One of the most grown-up review sites around

54,416 reviews
and more.. and still writing ...

Search MusicWeb Here



International mailing

Founder: Len Mullenger                                    Editor in Chief:John Quinn             




MusicWeb Reviewer’s Log: July-September 2006

Reviewer: Patrick C Waller


The summer has gone and so quickly. I was away for the last week or so of the Proms season and only managed to get to half of one of the concerts - the other half was stolen by a twenty mile traffic jam on the M3. We managed to hear Schubert’s Ninth played by BBC Philharmonic conducted by Gianandrea Noseda in a fizzing rendition. In the first half we were too late for Haydn’s B-flat Mass, the first time I have ever missed the beginning of a concert. Hearing the beginning on the radio and arriving about ten minutes later, I can accept that we were not allowed in but I was unimpressed with the Royal Albert Hall’s facilities for listening in such circumstances. There was some recompense though in the facility to listen online afterwards via the Proms website. Another positive development this year was the screening of many of the concerts on BBC4. On this channel I caught most of Maxim Vengerov’s concert with the youthful USB Verbier Festival Chamber Orchestra, the highlight of which was the K364 Sinfonia Concertante during which Vengerov struck up great rapport with violist Lawrence Power. In the second half he ditched his violin and conducted Mozart’s 29th without a baton. Also impressive in Mozart, and notably in the Prague Symphony, were the Salzburg Mozarteum Orchestra under Ivor Bolton.


As usual, most of my listening has been on CD, although I was fortunate to receive a DVD of one of Bernstein’s last concerts to review. His special rapport with the Vienna Philharmonic Orchestra was much in evidence in a moving performance of Bruckner’s 9th (link 1). It was also a pleasure to reacquaint myself with the first ever recording of Mahler’s 10th symphony – recorded by the Philadelphia Orchestra under Ormandy in 1965 (link 2).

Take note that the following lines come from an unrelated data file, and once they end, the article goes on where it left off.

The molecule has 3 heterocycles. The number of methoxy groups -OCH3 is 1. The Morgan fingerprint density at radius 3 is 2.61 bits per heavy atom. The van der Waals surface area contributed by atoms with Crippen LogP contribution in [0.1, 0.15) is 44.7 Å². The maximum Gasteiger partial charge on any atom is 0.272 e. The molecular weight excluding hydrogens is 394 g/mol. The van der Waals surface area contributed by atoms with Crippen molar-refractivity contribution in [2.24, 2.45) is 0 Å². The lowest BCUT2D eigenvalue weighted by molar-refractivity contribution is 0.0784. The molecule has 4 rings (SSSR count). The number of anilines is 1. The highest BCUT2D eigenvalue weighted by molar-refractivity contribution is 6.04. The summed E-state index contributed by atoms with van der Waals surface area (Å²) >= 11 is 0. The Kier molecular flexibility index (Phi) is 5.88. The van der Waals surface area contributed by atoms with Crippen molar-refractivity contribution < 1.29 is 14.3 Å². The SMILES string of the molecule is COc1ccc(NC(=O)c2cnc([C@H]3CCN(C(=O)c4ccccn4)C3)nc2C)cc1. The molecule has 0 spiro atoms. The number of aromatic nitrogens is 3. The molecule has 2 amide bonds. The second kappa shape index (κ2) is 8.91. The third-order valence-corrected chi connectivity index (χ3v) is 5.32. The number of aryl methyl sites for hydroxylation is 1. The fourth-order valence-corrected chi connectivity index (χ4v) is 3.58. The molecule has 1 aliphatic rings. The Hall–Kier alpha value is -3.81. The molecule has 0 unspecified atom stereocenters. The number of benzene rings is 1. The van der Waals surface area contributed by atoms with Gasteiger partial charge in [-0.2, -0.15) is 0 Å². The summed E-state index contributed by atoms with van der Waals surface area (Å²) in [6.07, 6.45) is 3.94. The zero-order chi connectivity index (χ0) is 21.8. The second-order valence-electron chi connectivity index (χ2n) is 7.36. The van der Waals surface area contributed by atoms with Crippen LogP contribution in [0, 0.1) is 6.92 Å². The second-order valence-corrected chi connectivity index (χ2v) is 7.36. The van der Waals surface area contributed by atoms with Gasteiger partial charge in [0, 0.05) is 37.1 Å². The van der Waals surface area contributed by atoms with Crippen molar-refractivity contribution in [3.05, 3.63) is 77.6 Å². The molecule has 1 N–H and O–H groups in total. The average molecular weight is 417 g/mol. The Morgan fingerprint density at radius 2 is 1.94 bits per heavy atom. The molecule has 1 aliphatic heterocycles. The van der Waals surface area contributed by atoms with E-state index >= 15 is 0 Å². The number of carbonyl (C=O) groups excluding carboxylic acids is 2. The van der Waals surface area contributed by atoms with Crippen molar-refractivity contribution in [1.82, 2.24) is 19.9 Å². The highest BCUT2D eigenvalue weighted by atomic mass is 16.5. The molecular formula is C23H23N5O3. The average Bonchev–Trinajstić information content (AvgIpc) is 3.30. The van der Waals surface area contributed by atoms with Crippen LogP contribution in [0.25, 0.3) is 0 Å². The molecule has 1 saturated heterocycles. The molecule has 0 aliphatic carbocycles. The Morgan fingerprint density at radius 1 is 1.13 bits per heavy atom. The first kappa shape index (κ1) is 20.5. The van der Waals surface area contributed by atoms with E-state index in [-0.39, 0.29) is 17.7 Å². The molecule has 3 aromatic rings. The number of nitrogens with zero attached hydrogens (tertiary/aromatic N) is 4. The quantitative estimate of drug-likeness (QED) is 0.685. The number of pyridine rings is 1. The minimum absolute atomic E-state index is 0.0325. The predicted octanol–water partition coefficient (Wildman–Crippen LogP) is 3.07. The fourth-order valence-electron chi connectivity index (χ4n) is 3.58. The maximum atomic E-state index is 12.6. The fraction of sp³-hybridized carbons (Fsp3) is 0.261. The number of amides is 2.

After spending several months listening to all Schubert’s songs in the 40 CD Hyperion complete edition, John Quinn and I collaborated on an appreciation of this marvellous project (link 3). Soon afterwards, Christine Schäfer’s compelling rendition of Winterreise came along and stole my heart completely (link 4). It was disconcerting to read in the September Gramophone that Alan Blyth thought the disc “something of a write-off” but there seem to be plenty of gross divergences of critical opinion about at the moment.

In contrast Bernard Haitink’s Beethoven symphony cycle for LSO Live seems to have received only positive reviews and, on the evidence of the coupling of the Second and Pastoral (LSO0082), deservedly so. Haitink’s Beethoven is lithe and the antiphonic split of violins highly successful. This disc certainly makes me want to explore the rest of a cycle which is being released quite rapidly. The dilemma is whether now to wait for the boxed set to save space and money.